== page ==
UK Graduates Face 49.8% Tax Rate

When the Prime Minister announced that National Insurance rates were to be increased from April to fund the NHS and social care reform, there was a general consensus that the extra funds were a welcome way to improve the NHS.

However, the tax rise now means that graduates will face a 49.8% tax charge on any income above the Basic Rate Tax threshold.

How does this work?  For every £1,000 earned above £27,295,  a graduate pays £200 Income Tax, £132.50 in Employee National Insurance and £90 in Student Loans, whilst their employer pays £150.50 in Employer National Insurance contributions.

This means there is a total tax charge of £573 on £1,159.50 of additional employment costs, or an effective 49.8% tax bill – whilst still being a basic rate taxpayer.

Those who have a Postgraduate Master’s or Doctoral loan will pay even more tax.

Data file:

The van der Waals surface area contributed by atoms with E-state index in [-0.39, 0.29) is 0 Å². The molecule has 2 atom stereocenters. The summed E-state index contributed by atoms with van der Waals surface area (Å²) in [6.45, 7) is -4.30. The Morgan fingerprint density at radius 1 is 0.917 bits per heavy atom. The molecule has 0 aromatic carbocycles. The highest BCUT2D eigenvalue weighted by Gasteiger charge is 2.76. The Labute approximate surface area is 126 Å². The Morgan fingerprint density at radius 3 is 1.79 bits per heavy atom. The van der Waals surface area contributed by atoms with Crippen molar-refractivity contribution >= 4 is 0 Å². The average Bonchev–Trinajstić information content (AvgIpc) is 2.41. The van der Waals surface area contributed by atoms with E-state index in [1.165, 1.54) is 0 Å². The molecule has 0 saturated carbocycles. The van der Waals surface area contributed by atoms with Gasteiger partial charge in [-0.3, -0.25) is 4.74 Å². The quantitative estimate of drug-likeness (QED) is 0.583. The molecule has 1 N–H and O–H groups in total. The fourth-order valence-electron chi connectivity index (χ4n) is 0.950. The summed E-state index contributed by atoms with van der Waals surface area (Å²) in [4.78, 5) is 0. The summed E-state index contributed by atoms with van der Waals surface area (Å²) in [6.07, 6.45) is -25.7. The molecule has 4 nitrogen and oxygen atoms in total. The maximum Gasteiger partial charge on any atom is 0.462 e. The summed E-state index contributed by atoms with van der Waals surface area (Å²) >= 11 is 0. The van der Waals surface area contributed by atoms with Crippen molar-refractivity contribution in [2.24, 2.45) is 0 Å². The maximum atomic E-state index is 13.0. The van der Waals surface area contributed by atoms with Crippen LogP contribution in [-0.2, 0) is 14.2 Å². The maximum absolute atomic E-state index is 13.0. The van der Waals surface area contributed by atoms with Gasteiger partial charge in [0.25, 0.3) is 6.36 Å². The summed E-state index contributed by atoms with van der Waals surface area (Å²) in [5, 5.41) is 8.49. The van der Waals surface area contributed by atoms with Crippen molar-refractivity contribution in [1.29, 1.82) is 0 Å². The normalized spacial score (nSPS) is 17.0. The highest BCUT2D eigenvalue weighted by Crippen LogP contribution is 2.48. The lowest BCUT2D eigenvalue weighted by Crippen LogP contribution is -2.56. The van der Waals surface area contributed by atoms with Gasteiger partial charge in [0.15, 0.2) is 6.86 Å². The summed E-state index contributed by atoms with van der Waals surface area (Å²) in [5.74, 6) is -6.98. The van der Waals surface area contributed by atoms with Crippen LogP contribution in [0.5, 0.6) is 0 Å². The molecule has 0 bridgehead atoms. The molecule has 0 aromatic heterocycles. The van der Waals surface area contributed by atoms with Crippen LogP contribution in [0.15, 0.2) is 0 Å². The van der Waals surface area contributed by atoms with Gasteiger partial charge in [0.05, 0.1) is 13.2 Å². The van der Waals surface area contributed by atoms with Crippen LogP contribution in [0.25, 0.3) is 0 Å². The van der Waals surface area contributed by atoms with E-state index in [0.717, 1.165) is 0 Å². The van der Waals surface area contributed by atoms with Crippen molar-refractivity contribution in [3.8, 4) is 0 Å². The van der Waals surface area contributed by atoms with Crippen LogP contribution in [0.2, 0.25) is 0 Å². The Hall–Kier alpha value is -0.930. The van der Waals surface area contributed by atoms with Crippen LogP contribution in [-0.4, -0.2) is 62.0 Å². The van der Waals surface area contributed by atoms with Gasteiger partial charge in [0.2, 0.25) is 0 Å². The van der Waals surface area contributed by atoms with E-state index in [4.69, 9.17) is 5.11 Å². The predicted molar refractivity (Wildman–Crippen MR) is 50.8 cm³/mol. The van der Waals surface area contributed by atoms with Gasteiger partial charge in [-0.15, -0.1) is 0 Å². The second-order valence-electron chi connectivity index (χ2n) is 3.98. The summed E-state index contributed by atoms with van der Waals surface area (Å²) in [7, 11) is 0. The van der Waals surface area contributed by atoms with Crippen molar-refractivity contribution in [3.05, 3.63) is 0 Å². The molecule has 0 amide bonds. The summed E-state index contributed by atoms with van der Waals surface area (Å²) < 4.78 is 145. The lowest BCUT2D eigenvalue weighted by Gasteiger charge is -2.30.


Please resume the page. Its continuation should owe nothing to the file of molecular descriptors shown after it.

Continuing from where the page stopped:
These calculations underline the pressures placed on the younger generation to save money and achieve their financial goals, such as getting on the property ladder.   For comparison, the total tax rate on additional income for graduates in 2000/01 was 47.4%, and in 1980/81 was only 42.3% because there were no student loan repayments taken out of salary.

Tom Waters, a Senior Research Economist at the Institute for Fiscal Studies said that these National Insurance increases were “the latest in a long line of reforms which have tilted the burden of taxation towards the earnings of working-age people and away from the incomes of pensioners”.

One way to reduce the amount of National Insurance paid is through salary sacrifice if your employer offers this.  Salary Sacrifice schemes allow you to give up a portion of your salary in exchange for a non-cash benefit, such as pension contributions, a cycle to work scheme, or even for electric vehicles.  As the amount you get paid is reduced, so too is the amount of National Insurance you pay.

If you would like more information on how the increased National Insurance rates will affect you or for more information on how to reduce the level you pay, please get in touch and one of our expert Wealth Strategists will be pleased to help you.